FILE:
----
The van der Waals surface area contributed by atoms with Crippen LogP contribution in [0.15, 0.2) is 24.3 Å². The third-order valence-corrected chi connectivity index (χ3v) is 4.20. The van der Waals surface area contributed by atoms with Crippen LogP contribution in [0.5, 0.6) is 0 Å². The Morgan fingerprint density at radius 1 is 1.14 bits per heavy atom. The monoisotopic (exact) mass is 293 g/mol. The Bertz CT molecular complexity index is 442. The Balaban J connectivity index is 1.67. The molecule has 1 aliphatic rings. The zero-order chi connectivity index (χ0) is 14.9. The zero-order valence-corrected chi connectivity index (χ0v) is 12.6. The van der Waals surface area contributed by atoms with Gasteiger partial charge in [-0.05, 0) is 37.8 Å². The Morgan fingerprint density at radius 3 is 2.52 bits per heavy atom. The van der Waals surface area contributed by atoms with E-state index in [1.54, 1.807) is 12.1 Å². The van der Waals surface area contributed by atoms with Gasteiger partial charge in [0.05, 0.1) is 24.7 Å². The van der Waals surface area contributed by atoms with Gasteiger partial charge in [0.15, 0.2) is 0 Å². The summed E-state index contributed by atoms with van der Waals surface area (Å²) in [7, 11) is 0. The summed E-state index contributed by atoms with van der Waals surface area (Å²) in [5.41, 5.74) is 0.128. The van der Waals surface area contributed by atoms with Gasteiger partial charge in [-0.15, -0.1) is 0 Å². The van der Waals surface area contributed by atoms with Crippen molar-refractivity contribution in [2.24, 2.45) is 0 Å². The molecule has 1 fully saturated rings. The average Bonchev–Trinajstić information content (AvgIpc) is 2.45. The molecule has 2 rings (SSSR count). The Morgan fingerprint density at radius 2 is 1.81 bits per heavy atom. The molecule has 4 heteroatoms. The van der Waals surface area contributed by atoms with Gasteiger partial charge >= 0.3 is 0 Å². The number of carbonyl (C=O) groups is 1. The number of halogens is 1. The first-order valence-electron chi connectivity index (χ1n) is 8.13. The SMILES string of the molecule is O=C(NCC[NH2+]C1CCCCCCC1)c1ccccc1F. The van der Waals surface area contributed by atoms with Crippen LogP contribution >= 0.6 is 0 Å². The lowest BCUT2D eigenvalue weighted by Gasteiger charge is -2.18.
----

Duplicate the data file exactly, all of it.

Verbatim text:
The van der Waals surface area contributed by atoms with Crippen LogP contribution in [0.15, 0.2) is 24.3 Å². The third-order valence-corrected chi connectivity index (χ3v) is 4.20. The van der Waals surface area contributed by atoms with Crippen LogP contribution in [0.5, 0.6) is 0 Å². The Morgan fingerprint density at radius 1 is 1.14 bits per heavy atom. The monoisotopic (exact) mass is 293 g/mol. The Bertz CT molecular complexity index is 442. The Balaban J connectivity index is 1.67. The molecule has 1 aliphatic rings. The zero-order chi connectivity index (χ0) is 14.9. The zero-order valence-corrected chi connectivity index (χ0v) is 12.6. The van der Waals surface area contributed by atoms with Gasteiger partial charge in [-0.05, 0) is 37.8 Å². The Morgan fingerprint density at radius 3 is 2.52 bits per heavy atom. The van der Waals surface area contributed by atoms with E-state index in [1.54, 1.807) is 12.1 Å². The van der Waals surface area contributed by atoms with Gasteiger partial charge in [0.05, 0.1) is 24.7 Å². The van der Waals surface area contributed by atoms with Gasteiger partial charge in [0.15, 0.2) is 0 Å². The summed E-state index contributed by atoms with van der Waals surface area (Å²) in [7, 11) is 0. The summed E-state index contributed by atoms with van der Waals surface area (Å²) in [5.41, 5.74) is 0.128. The van der Waals surface area contributed by atoms with Gasteiger partial charge in [-0.15, -0.1) is 0 Å². The van der Waals surface area contributed by atoms with Crippen molar-refractivity contribution in [2.24, 2.45) is 0 Å². The molecule has 1 fully saturated rings. The average Bonchev–Trinajstić information content (AvgIpc) is 2.45. The molecule has 2 rings (SSSR count). The Morgan fingerprint density at radius 2 is 1.81 bits per heavy atom. The molecule has 4 heteroatoms. The van der Waals surface area contributed by atoms with Gasteiger partial charge >= 0.3 is 0 Å². The number of carbonyl (C=O) groups is 1. The number of halogens is 1. The first-order valence-electron chi connectivity index (χ1n) is 8.13. The SMILES string of the molecule is O=C(NCC[NH2+]C1CCCCCCC1)c1ccccc1F. The van der Waals surface area contributed by atoms with Crippen LogP contribution >= 0.6 is 0 Å². The lowest BCUT2D eigenvalue weighted by Gasteiger charge is -2.18.